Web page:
Bundles For Britain, Inc.
By Dorré Kathan Miller
Atlantic News, May 7, 1991
HAMPTON -- Great Britain was under siege in World War II, and Americans expressed sympathy and showed their support for the British people in a variety of ways. In Hampton, elementary school children prepared packages to send to England. The shop class of the then-Junior High, the seventh and eighth grades, made toys to send to Britain, said Holman. The shop teacher was either Frances Leavitt or Henry Shelley.
This photo was taken in October 1941. Shown with toys, made in their shop class,
that were being sent to Great Britain during World War II, are from left to right:
Barbara Scruton, Robert Tacetta, Fred Russell, Richard Taylor, Billy Davidson, Forrest
Brown, Gene Heal, John Holman and Gail Davis. [Photo courtesy: Ada Heal Merrill]
John M. Holman submitted this wonderful picture from that time and explained the photo is courtesy of Ada Heal Merrill. The photo was taken on the second floor of what was Legion Post No. 35 Hall and the Hampton Fire Station #2. Holman reports the building used to be the Grammar School on the site of Hampton’s Centre School. In later years it was the Hampton District Court House until November of 2005, when it was transferred to a temporary court house in Seabrook.
[Editor's note: The 140-year-old building that served as Hampton's District Court was demolished Tuesday, May 28, 2013, in accordance with a vote at this year's Town Meeting, and while the voters decided overwhelmingly that it was time for the building to go, history buffs wish it hadn't. In later years it was the Hampton District Court House until November of 2005, when it was transferred to a temporary court house in Seabrook.]
Hampton Junior High Boys
Make Toys For Britain
Hampton Union, October 30, 1941
The Hampton Chapter Bundles for Britain is meeting jointly with the American Red Cross workers each Wednesday from 10 A.M. to 4 P.M., and since the opening of the work sessions this fall there is an every increasing attendance, with the resultant increase in the amount of work done for not only British relief, but also for the relief of sufferers wherever the American Red Cross aides to bring back health to those needing it.
Much work has been done regarding the sorting of clothing, preparatory to going to the cleaners and sewing on needed garments for men, women and children. Bandages and dressings of an increasing variety are being made by the Red Cross workers with Mrs. Louise L. Davidson in charge. Recently the abdominal bandages were started, and although these are new to our workers, they are making fair progress on these. There were over 500 bandages of all descriptions made at one Wednesday session recently.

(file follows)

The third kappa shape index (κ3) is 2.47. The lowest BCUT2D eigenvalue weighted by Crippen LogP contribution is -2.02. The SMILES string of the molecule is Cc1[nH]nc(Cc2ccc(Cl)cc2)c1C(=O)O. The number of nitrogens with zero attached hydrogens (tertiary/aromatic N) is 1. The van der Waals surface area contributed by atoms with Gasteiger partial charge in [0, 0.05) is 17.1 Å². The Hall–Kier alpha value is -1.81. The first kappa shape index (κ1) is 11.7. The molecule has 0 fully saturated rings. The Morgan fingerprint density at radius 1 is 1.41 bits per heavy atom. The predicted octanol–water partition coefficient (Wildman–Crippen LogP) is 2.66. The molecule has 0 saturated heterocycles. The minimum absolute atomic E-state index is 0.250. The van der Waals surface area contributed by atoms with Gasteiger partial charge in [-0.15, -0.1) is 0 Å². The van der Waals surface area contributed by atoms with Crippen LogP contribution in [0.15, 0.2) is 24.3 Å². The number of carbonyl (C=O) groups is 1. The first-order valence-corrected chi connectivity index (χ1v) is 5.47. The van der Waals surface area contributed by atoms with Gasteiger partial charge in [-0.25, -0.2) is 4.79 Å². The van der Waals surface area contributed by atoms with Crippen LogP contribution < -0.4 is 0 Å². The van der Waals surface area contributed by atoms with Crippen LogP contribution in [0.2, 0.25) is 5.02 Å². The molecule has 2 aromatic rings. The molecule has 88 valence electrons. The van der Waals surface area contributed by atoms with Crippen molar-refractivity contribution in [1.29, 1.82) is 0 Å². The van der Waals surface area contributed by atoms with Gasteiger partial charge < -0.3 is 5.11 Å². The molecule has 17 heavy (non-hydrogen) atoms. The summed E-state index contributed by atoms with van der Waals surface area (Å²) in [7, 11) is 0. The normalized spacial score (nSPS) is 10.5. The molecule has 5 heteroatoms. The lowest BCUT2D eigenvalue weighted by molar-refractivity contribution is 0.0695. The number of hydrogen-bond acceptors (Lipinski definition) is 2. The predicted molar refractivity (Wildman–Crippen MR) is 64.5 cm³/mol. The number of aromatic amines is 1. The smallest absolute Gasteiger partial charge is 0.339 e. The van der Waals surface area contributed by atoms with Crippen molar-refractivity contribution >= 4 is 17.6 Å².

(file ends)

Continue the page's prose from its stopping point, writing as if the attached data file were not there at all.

The boys of the Junior High school, under the able direction of Principal Edward H. Hazen, are making toys for the British children's Christmas en masse, and the products that these boys of the higher grades of the Centre School are turning out are of exceptionally fine workmanship. All these things will go to bring added cheer to those across the sea, whose Christmas will not be any too bright. Many a small English child will be made glad by some little gift such as these, on Christmas day.
Recently the Hampton Chapter of Bundles for Britain held a most successful tag day at the Rockingham race track, and the results of this will be used in the work of the chapter for British relief. Plans are underway for a benefit soccer game to be played between the Free French and British submarine crews at Durham.
Last week a bountiful turkey dinner was served in American Legion Hall at noon with Mrs. Edward Norton of Hampton Falls in charge.
Join these weekly work meetings, and enjoy the hospitality and helpfulness that you can make others happy, and relieve the distress of many whom you may never know personally, but whose welfare is one of the responsibilities of humanity for his fellow man.
Hot dinners are being served each Wednesday noon, for those who desire them, or who wish to supplement their lunches brought from home with some hot dish.
There is an abundance of wool for knitters, and anyone desiring this may apply for same. The D.E.W. club is doing much work on small garments and these will all go into the "Bundles for Britain."